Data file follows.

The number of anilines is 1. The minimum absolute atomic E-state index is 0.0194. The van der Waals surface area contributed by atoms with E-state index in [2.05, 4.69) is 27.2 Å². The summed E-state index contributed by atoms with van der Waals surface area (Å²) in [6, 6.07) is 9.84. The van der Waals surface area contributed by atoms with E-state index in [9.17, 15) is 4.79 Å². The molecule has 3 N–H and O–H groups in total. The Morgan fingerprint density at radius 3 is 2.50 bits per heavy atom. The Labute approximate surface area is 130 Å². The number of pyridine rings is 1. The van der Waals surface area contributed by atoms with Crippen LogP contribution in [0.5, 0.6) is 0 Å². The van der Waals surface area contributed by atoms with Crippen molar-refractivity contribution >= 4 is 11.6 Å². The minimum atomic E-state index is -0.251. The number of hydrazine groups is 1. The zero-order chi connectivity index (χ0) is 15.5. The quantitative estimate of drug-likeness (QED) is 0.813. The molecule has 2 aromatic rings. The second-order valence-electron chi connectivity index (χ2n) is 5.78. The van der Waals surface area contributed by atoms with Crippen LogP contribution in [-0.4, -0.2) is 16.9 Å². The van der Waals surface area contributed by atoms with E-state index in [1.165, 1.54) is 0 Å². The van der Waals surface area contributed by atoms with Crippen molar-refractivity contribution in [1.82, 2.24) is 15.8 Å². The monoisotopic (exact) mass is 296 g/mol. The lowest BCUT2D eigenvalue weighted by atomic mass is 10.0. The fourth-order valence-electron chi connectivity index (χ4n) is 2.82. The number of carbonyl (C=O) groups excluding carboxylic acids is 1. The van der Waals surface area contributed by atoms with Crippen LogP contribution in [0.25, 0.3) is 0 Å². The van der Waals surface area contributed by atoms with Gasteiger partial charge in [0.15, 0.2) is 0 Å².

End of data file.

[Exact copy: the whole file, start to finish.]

The number of anilines is 1. The minimum absolute atomic E-state index is 0.0194. The van der Waals surface area contributed by atoms with E-state index in [2.05, 4.69) is 27.2 Å². The summed E-state index contributed by atoms with van der Waals surface area (Å²) in [6, 6.07) is 9.84. The van der Waals surface area contributed by atoms with E-state index in [9.17, 15) is 4.79 Å². The molecule has 3 N–H and O–H groups in total. The Morgan fingerprint density at radius 3 is 2.50 bits per heavy atom. The Labute approximate surface area is 130 Å². The number of pyridine rings is 1. The van der Waals surface area contributed by atoms with Crippen LogP contribution in [0.5, 0.6) is 0 Å². The van der Waals surface area contributed by atoms with Crippen molar-refractivity contribution >= 4 is 11.6 Å². The minimum atomic E-state index is -0.251. The number of hydrazine groups is 1. The zero-order chi connectivity index (χ0) is 15.5. The quantitative estimate of drug-likeness (QED) is 0.813. The molecule has 2 aromatic rings. The second-order valence-electron chi connectivity index (χ2n) is 5.78. The van der Waals surface area contributed by atoms with Crippen LogP contribution in [-0.4, -0.2) is 16.9 Å². The van der Waals surface area contributed by atoms with E-state index in [1.165, 1.54) is 0 Å². The van der Waals surface area contributed by atoms with Crippen molar-refractivity contribution in [1.82, 2.24) is 15.8 Å². The monoisotopic (exact) mass is 296 g/mol. The lowest BCUT2D eigenvalue weighted by atomic mass is 10.0. The fourth-order valence-electron chi connectivity index (χ4n) is 2.82. The number of carbonyl (C=O) groups excluding carboxylic acids is 1. The van der Waals surface area contributed by atoms with Crippen LogP contribution in [0.25, 0.3) is 0 Å². The van der Waals surface area contributed by atoms with Gasteiger partial charge in [0.15, 0.2) is 0 Å².